Nashville has been abuzz the last couple of weeks; in the opinion of many, for the wrong reasons. A couple of weeks ago, I wrote about the Nashville school shooting that took place on March 27, 2023. At the time I opted not to express the array of grisly details accompanying yet another too frequent horrific mass shooting tragedy. This post revisits, in a tangential way, that event.
After a shooter killed three 9-year-old students and three adults at a private Christian elementary school in Nashville, three Tennessee Representatives, Justin Jones, Gloria Johnson, and Justin Pearson, staged a demonstration on the State House floor in Nashville, calling for gun reform and leading chants with a bullhorn.
According to Jones, he and the other lawmakers had been blocked from speaking about gun violence on the House floor, saying their microphones were cut off whenever they raised the topic. Following their demonstrations, Republican House Speaker Cameron Saxton called their actions “unacceptable” and argued that they broke “several rules of decorum and procedure on the House floor.”
Last week, three resolutions were filed seeking the expulsion of Jones, Johnson, and Pearson. All three had already been stripped of their committee assignments, following the protest. The resolutions, filed by Republican Reps. Bud Hulsey, Gina Bulso, and Andrew Farmer, alleged the lawmakers “did knowingly and intentionally bring disorder and dishonor.”
Moreover, Tennessee GOP Caucus Chair Jeremy Faison told CNN that the caucus believed the issue did not need to be considered by an ethics committee, and accused the two Justins (Jones and Pearson), of having a “history” of disrupting floor proceedings.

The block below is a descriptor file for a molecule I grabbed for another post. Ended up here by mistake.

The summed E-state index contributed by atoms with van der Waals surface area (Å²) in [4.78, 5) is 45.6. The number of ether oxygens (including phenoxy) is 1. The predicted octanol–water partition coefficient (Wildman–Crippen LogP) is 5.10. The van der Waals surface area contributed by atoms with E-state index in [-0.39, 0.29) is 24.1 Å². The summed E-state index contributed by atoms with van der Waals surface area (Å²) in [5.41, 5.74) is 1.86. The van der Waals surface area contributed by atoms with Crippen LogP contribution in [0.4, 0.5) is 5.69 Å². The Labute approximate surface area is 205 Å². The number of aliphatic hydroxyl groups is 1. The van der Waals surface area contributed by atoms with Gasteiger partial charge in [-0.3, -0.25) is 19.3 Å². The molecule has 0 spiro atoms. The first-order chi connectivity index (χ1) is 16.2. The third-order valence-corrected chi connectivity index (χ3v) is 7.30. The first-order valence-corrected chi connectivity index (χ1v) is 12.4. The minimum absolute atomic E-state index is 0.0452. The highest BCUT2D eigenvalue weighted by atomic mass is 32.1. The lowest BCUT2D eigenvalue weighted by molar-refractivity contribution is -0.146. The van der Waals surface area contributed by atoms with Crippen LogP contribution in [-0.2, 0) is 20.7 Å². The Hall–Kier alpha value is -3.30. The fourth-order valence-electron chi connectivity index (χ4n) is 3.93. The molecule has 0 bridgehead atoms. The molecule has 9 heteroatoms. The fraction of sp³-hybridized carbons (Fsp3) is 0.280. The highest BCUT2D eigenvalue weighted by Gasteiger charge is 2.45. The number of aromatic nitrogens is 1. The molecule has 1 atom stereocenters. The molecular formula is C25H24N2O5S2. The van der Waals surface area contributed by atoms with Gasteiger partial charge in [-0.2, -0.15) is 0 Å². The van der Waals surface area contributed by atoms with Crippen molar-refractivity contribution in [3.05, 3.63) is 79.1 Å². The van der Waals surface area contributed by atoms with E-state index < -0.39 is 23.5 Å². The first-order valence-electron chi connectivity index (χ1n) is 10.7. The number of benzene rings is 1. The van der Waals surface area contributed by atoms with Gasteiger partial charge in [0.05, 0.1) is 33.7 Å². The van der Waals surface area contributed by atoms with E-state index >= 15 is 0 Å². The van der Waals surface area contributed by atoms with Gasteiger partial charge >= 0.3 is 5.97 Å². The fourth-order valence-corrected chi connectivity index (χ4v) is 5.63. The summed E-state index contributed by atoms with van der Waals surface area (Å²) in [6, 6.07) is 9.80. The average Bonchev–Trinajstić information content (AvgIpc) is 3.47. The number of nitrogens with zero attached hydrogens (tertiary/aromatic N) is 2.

He asserted, “It’s not possible for us to move forward with the way they were behaving in committee and on the House floor.”
Not surprisingly, the Tennessee Democratic Party chair, Hendrell Remus, called the move a “direct political attack” on the Party.
He added, “Their expulsion sets a dangerous new precedent for political retribution. The day that a majority can simply expel a member of the opposing party without legitimate cause threatens the fabric of democracy in our state and creates a reckless roadmap for GOP controlled state legislatures across the nation.”
For context, it’s worth noting, the Tennessee House had only expelled two other representatives since Reconstruction…which warrants its own conversation…but not today. The move does require a two-thirds majority vote of total members. In Tennessee, as in several other State Legislatures, Republicans just happen to have a Supermajority.
There is a lot to digest here. Some of it said, some of it left unsaid. First and foremost, the GOP Caucus chair, and the Republican Party members who authored the Resolution spoke about disorder, dishonor, and disruption. Where’s Jesse Jackson when you need him? The King of alliteration would certainly have added another D-word: Distraction. The Republican House Supermajority, by choosing to create a spectacle, and lean into the theatrics of expulsion of two Democratic House members, created a distraction from the issue that led to the imbroglio, in the first place: mass shootings.